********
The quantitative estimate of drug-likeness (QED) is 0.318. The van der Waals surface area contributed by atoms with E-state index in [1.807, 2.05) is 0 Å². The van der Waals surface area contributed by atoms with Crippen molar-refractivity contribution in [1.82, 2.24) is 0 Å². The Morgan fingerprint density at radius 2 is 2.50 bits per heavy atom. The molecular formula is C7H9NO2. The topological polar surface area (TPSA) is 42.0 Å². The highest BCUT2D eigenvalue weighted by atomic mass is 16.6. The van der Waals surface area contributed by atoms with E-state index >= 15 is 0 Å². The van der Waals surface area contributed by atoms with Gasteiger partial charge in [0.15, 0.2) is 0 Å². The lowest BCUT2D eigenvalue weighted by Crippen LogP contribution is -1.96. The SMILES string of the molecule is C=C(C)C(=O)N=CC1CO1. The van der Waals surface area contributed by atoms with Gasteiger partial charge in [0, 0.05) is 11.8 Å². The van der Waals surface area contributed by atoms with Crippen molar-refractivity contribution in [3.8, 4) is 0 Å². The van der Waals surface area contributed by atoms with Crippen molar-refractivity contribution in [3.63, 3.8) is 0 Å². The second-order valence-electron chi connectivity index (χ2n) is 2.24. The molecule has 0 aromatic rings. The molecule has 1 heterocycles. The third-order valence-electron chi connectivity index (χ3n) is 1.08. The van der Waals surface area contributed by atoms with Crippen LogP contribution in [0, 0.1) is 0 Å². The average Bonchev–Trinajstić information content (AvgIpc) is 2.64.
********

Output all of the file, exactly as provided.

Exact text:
The quantitative estimate of drug-likeness (QED) is 0.318. The van der Waals surface area contributed by atoms with E-state index in [1.807, 2.05) is 0 Å². The van der Waals surface area contributed by atoms with Crippen molar-refractivity contribution in [1.82, 2.24) is 0 Å². The Morgan fingerprint density at radius 2 is 2.50 bits per heavy atom. The molecular formula is C7H9NO2. The topological polar surface area (TPSA) is 42.0 Å². The highest BCUT2D eigenvalue weighted by atomic mass is 16.6. The van der Waals surface area contributed by atoms with E-state index >= 15 is 0 Å². The van der Waals surface area contributed by atoms with Gasteiger partial charge in [0.15, 0.2) is 0 Å². The lowest BCUT2D eigenvalue weighted by Crippen LogP contribution is -1.96. The SMILES string of the molecule is C=C(C)C(=O)N=CC1CO1. The van der Waals surface area contributed by atoms with Gasteiger partial charge in [0, 0.05) is 11.8 Å². The van der Waals surface area contributed by atoms with Crippen molar-refractivity contribution in [3.8, 4) is 0 Å². The van der Waals surface area contributed by atoms with Crippen molar-refractivity contribution in [3.63, 3.8) is 0 Å². The second-order valence-electron chi connectivity index (χ2n) is 2.24. The molecule has 0 aromatic rings. The molecule has 1 heterocycles. The third-order valence-electron chi connectivity index (χ3n) is 1.08. The van der Waals surface area contributed by atoms with Crippen LogP contribution in [0, 0.1) is 0 Å². The average Bonchev–Trinajstić information content (AvgIpc) is 2.64.